Monday, 10 September 2012

More on Parade's End the B.B.C. dramatisation

My wife and I have been watching Parade's End on the B.B.C. She hasn't read the books so her opinion of it is not deflected by the halo effect. She thinks it's a hopeless muddle and not likely to send many to read the book. I am coming to agree. A major cause of my dissatisfaction is the altering of the character of Sylvia to make her more sympathetic. That just isn't in the books and it wouldn't surprise me if HBO who are partners in the effort had a hand in it. Lest you think that a reading of her egregious misandry is my own projection, this blog on the tetralogy by a woman
parade's end
concurs in her estimation of Tietjens demon wife.

Two more episodes to go. The production values are top-notch. Quite!


not Bridget said...

I first read Parade's End a year ago & have read it again--I'm loving the show. It is visually stunning and most of the performances are excellent--as is most of the writing.

Yes, Sylvia's character has been sweetened. In the book, I trace her change toward Christopher back to seeing him with Valentine at the Macmasters'--as predicted by Father Consett. In the show, the change came earlier & we saw more of Father Consett, Irish Patriot, than of the Father Consett who understood Sylvia.

My main quibble so far is the weakening of Valentine. Tietjens loved her because of her intelligence & her spirit. On the show, the love seems based more on her youth & beauty. Book Valentine was an interesting blend of innocence & experience but the pretty girl on the show remains a bit blank.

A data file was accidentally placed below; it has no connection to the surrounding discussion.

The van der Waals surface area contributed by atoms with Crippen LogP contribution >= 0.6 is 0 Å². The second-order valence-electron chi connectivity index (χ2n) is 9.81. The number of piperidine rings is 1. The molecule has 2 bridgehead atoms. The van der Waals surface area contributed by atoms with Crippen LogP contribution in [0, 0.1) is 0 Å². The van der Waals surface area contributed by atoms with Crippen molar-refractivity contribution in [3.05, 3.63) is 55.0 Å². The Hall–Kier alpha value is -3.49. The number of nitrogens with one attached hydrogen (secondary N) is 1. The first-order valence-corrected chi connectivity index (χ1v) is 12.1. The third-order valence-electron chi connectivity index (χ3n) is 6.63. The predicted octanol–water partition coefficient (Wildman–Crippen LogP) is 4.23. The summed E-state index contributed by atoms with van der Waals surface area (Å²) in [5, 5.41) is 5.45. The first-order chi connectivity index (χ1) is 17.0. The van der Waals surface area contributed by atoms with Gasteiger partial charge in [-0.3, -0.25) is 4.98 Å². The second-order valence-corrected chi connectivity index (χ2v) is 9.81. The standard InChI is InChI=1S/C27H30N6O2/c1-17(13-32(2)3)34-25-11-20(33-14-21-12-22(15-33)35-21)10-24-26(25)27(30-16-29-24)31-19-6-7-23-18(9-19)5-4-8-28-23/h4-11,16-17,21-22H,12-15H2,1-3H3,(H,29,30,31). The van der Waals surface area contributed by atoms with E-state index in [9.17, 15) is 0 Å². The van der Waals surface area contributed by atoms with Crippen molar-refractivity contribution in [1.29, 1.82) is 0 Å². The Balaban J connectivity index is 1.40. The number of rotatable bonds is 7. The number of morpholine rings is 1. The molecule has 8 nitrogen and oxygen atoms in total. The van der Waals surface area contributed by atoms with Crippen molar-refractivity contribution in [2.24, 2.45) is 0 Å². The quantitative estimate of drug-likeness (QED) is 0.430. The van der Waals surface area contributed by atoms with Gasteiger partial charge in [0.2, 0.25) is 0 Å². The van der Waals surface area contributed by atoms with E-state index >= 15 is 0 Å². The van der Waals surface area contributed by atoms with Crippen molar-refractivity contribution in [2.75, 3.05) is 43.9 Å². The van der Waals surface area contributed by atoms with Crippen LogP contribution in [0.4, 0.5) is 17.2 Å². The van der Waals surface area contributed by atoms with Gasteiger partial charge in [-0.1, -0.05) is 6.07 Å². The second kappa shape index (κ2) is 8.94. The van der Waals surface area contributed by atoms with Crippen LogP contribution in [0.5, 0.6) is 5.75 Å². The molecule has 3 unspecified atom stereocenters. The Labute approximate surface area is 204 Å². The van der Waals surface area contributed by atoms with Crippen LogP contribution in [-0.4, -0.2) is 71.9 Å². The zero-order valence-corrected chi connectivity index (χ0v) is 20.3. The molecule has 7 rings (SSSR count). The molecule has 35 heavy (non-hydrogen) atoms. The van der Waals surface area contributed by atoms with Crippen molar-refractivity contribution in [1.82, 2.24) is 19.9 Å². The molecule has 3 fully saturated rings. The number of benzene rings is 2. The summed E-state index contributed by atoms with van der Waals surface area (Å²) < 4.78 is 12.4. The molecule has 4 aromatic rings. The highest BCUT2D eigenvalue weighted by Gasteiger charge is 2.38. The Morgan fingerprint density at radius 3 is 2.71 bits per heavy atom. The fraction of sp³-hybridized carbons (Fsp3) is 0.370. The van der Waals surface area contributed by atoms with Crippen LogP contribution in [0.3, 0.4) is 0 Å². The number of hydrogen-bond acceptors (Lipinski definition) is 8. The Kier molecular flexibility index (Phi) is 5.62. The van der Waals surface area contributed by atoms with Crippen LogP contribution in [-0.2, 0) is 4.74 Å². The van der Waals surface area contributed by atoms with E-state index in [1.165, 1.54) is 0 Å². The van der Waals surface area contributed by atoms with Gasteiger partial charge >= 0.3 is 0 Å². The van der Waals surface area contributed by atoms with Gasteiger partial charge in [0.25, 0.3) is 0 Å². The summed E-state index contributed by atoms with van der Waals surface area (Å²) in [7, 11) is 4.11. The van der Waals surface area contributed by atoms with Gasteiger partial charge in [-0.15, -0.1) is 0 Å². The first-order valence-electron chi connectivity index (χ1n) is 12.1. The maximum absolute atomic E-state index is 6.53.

Still, there are two more hours. And I trust Sir Tom. His book on the series will come out soon--including the script, scenes that had to be cut & why he wrote what he did. I wonder if he, too, will blame the Evil Americans. The tetralogy sold better over here, you know!

I've encountered a fair number of people online who have not read the books but who enjoy the series & will continue watching to see the story unfold. They do not expect the story to be explained slowly in detail. Some of them now want to read the books.

Remind your wife that Downton Abbey returns soon!

ombhurbhuva said...

not Bridgit:
American commercial interests do tend to hew to a demographic line which would also account for the blandness of Valentine Wannop. I don’t think there was any mention of her tweeny service. She is not coming across as the heroine she is in the book, classicist, suffragette, athlete and excellent bourgeois cook. Will all those threads be pulled together in the next two episodes, all that text and texture, because we are still in the first book Some Do Not so far. It will be interesting to see whether the tetralogy that’s just reissued will sell in any quantity.

not Bridget said...

So--Americans prefer bland, blank little chicks who have never worked? Could you describe that "demographic line"? I thought American liked that "Upstairs/Downstairs" stuff.

Sorry--that's a bit rough. Valentine on TV seems to be a Very Nice Girl. But her time in service was not mentioned--especially sad because that time made her a Suffragette. And it also made her interesting--to Tietjens & to the reader.

Even to this American reader.

I also hope that Sir Tom can adjust the balance between Blander!Valentine and Kinder!Sylvia in the next two episodes. His upcoming book should explain some of his decisions.

Still, I do appreciate almost everything else about the series. Such as the first gathering at Macmaster's, where "In the room the women come and go, talking of Michelangelo."

ombhurbhuva said...

Both Val and Mrs. Wannop are heroes of labour. Maybe it’s the fault of the actress who looks so young and fresh. Val should be exhausted because she never stops. Ethel Macmaster chides her for running around in her gym slip, letting the side down. Good part there.

Two more to go. What will they do with The Last Post. It will be interesting to see how Sir Tom works that in or leaves it out.